The last remaining case over the use of pre-1972 sound recordings by satellite and Internet radio providers has been dismissed.
A federal judge ruled Wednesday that Pandora will not have to face a class action lawsuit alleging it violated state copyright laws by failing to pay for the reproduction and public performance of these recordings. The series of lawsuits, most of which were brought by Flo & Eddie, asked whether the laws of some states, including California, New York and Florida, give owners of works an exclusive right of public performance to which artists are entitled to royalties.
“One after another, federal circuit courts and state supreme courts responded with a resounding ‘no,’” US District Judge Philip Gutierrez wrote in the order.
The litigation has bounced between various courts, with trips to numerous state Supreme Courts. The first class action lawsuit was filed in 2014 in California federal court by Flo & Eddie seeking royalties under California state law for Pandora’s transmission of the duo’s recordings made before 1972. A year later, Pandora appealed the ruling of the judge who refused to dismiss the lawsuit. At the time, two federal appeals courts were considering similar copyright claims brought by Flo & Eddie under the state laws of New York and Florida. Following in the footsteps of those courts, the Ninth Circuit Court of Appeals also certified a question to the California Supreme Court on whether state law granted an exclusive right of public performance to owners of pre-1972 sound recordings.
In 2019, the Ninth Circuit ordered the court to reconsider Pandora’s offer to dismiss the lawsuit after Congress enacted the Music Modernization Act, which extended federal copyright protections to earlier works for digital performance royalties. . The court again denied Pandora’s attempt to escape the class action lawsuit, and the company appealed a second time. Meanwhile, a judge in a related case granted summary judgment in favor of Flo & Eddie after considering nearly identical claims. The Ninth Circuit, however, reversed the ruling and ordered the court to reconsider the matter, concluding that the owners had an exclusive right of reproduction of the pre-1972 recordings, but not an exclusive right of public performance. The former pays royalties for the right to play a recording through the process of recording, manufacturing and distributing the work, while the latter pays royalties for the right to play a work in public.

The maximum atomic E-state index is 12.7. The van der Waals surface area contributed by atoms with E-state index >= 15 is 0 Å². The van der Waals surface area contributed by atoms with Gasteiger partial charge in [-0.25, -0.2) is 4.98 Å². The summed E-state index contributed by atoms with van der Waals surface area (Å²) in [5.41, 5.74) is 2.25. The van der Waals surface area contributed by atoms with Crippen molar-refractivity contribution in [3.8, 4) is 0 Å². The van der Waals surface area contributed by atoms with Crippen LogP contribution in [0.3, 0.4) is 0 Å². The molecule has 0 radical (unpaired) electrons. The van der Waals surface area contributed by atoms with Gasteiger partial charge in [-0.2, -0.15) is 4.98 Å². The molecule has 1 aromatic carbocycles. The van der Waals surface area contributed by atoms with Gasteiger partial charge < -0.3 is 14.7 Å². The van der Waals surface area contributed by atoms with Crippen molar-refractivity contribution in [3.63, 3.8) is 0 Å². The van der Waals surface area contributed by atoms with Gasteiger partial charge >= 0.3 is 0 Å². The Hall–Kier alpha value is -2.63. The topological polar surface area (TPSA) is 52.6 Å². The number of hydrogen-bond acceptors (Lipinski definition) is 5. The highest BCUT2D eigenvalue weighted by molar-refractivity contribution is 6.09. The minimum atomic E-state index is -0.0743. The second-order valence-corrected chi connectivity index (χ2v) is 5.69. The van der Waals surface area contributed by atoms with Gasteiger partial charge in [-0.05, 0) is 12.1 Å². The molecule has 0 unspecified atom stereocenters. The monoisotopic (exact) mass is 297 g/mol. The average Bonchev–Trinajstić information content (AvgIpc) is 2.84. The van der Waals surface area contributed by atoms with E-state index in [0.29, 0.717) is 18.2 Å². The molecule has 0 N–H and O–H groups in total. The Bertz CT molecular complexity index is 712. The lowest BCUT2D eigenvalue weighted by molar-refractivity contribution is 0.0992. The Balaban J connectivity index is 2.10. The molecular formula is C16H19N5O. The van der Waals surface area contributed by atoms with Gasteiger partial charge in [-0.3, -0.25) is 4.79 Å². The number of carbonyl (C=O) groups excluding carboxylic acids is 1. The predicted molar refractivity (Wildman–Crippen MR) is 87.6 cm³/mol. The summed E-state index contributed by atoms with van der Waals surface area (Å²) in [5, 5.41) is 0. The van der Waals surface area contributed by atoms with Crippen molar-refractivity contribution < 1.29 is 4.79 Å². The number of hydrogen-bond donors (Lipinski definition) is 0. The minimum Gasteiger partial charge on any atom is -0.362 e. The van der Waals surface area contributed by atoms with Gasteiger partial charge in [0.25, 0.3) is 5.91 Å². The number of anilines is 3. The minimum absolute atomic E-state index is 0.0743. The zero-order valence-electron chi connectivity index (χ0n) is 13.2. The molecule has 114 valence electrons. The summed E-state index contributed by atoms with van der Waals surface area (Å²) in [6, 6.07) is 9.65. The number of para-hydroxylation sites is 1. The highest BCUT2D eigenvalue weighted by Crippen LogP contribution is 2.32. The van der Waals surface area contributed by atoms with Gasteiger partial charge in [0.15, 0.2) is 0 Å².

Opposing summary judgment, Flo & Eddie argued that previous rulings on the issue did not resolve their copy claims because they are based on an independent reproduction right. Pandora maintained that the arguments are precluded based on findings in identical cases from federal judges in New York and Florida.
In Wednesday’s ruling, Gutierrez found that copy claims “rise and fall with the right of public performance.” According to the Second Circuit ruling rejecting Flo & Eddie’s reproduction claims, the question of whether Pandora’s internal copy constitutes infringement or fair use was “related to whether end use of internal copies is permissible.” He concluded that the absence of a public performance right under New York law is “determinative” of the duo’s copy claim. That case was returned with instructions to issue summary judgment in favor of Pandora. The judge in this case said that federal appeals court rulings that have considered identical claims “determine the outcome of this motion.”
In response to arguments that New York and Florida law fail to inform the outcome of a lawsuit filed in federal court in California, Gutierrez explained that the Ninth Circuit “said that California copyright law follows California copyright law.” NY”.
“The Ninth Circuit has nearly ruled that Flo & Eddie’s copy claims against Pandora fail as a matter of law,” the judge wrote. “Therefore, even if the Court wanted to consider these claims independently, its hands are tied.”
Pandora was represented by Andy Gass, Jessica Stebbins Bina, Elana Nightingale Dawson and Joe Wetzel of Latham & Watkins.
SiriusXM and an attorney for Flo & Eddie did not respond to requests for comment.